Posted April 23, 2011 by Matthew Looker in Films
 
 

Centurion Cinema


Films like Gladiator and 300 have shown that legendary
tales of swords and soldiers can make for great visual feasts but,
whereas both of these films operated on a blockbuster scale, Centurion takes things back to basics, with a small budget and cast. The question is: will we still be entertained?

The opening text informs that this film is set in AD 117 and that the
Roman Empire at this time stretches from Egypt to Spain, and East as
far as the Black Sea. There is, however, a resistance in Northern
Britain, as savage tribes known as the Picts use guerrilla tactics to
hold off the Roman invasion. Quintus (Fassbender), the sole survivor of a Pictish raid on a Roman frontier fort, marches north with General Virilus’ (West)
legendary Ninth Legion, with orders to wipe out the tribes. However,
when the soldiers are ambushed, they soon find themselves deep behind
enemy lines with a relentless group of Pict pursuers tracking them as
they desperately try to make their way back to the safety of the Roman
frontier.

This is the fourth feature-length film from writer-director Neil Marshall
and, although its historical nature will make many assume that he is
working outside of his comfort zone, his trademark brand of gritty
violence and gore is splashed all over this Roman canvas. With battles
played out in a series of blood-splattering showdowns, we bear witness
to many horrifying deaths: limbs are severed, bodies are decapitated
and, in one grotesque close-up, half a face is chopped off. To
Marshall’s following, these are the best parts but, for a tale which is
supposedly about conquest and invasion, the end result is perhaps far
bloodier than needed.

However, this is a film which unashamedly puts entertainment above painstaking historical accuracy,
a fact which is apparent from the immediately obvious anachronisms that
pop up throughout the film. The fact that everyone in onscreen, whether
they are Roman soldiers or Pict warriors, speaks with a British accent
will have historians pounding their heads against the wall, not to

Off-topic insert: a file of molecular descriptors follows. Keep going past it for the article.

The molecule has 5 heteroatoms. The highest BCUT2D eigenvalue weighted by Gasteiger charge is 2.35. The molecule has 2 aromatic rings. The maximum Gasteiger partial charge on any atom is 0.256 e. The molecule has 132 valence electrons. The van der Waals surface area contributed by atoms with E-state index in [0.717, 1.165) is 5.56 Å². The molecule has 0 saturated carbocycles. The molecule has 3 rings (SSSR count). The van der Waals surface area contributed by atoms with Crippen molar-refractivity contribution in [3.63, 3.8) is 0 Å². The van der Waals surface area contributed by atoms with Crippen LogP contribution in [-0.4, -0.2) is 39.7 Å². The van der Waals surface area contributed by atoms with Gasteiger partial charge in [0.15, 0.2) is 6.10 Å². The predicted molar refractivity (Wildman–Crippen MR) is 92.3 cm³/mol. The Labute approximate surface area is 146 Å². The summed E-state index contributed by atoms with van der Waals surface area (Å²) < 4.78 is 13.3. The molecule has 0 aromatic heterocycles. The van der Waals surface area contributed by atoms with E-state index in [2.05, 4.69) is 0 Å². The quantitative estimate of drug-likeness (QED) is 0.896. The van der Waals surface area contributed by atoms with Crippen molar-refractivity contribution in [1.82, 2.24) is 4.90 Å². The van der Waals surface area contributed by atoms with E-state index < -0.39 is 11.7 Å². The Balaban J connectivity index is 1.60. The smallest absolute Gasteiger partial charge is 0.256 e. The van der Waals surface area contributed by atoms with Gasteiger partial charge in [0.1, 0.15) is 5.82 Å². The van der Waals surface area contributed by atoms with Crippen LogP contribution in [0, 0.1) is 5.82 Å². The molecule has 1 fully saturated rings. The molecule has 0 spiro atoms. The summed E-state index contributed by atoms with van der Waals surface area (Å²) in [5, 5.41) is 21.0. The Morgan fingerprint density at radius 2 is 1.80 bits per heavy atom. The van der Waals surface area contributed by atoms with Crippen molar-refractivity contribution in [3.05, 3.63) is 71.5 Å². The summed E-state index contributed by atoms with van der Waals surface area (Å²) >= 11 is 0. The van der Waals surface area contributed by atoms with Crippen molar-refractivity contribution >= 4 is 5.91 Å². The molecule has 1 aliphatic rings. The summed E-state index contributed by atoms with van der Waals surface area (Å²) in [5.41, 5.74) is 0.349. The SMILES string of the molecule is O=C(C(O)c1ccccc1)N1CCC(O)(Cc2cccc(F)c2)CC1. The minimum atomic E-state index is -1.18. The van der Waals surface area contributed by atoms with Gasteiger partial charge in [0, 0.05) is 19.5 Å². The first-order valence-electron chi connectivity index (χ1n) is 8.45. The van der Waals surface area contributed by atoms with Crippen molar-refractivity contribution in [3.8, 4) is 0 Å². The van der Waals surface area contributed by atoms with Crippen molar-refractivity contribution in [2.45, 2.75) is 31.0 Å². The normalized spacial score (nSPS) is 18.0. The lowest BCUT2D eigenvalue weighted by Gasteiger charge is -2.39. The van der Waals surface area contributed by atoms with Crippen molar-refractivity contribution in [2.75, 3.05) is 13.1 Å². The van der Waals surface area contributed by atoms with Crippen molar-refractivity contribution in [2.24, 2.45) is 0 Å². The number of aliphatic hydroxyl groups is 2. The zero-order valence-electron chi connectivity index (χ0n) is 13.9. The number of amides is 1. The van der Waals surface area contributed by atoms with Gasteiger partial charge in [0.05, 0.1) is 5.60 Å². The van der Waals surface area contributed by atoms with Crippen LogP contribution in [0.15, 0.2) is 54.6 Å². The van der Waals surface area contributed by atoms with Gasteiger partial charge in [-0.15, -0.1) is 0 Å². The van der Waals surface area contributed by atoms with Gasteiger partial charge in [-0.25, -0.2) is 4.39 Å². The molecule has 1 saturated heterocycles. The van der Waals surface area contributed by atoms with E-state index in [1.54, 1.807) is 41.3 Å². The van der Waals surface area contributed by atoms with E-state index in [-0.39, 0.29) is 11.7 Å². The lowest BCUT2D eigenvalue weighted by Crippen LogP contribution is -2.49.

mention that Noel Clarke’s involvement as a fellow centurion
raises racial questions which are never addressed in the film. This is
very much, then, a modern re-telling of a legend, so modern, in fact,
that the banter between the soldiers could have been lifted directly
from an early Guy Ritchie film.

The film is all the more accessible for it though and, as the Ninth
Legion struggles to stay on their feet during the treacherous trek along
snow-drenched mountains, the few moments of affecting camaraderie
provide a welcome contrast to the otherwise stark story. Fassbender, in
particular, convinces as the honourable hero forced to take charge of
the troops, providing the moral anchor in a story riddled with savagery
and corruption.

While the rest of the male actors do little more than make up the
numbers, there will no doubt be criticism aimed at the casting of
Kurylenko as Pict tracker Etain, an almost-feral tribeswoman who is
eerily mute as a result of a Roman soldier raping her as a child and
then cutting out her tongue. While her character’s story lends added
weight to the hostility between the two sides, this former Bond girl
is really too much of a waif to be taken seriously as a deadly warrior,
continuing Hollywood’s preference for Knightley-a-like female fighters.

Again, though, this is a film that relies on thrilling its audience
rather than educating it and, between the buckets of gore and the
majestic sweeping shots of the Caledonian regions (which manage to
recall the New Zealand landscape in the Lord of the Rings),
Marshall provides an entertaining, if flawed, account of the Ninth
Legion. Either way, it will be interesting to see how the forthcoming Eagle of the Ninth tells the same story with a far bigger budget when it comes to cinemas in September.


Matthew Looker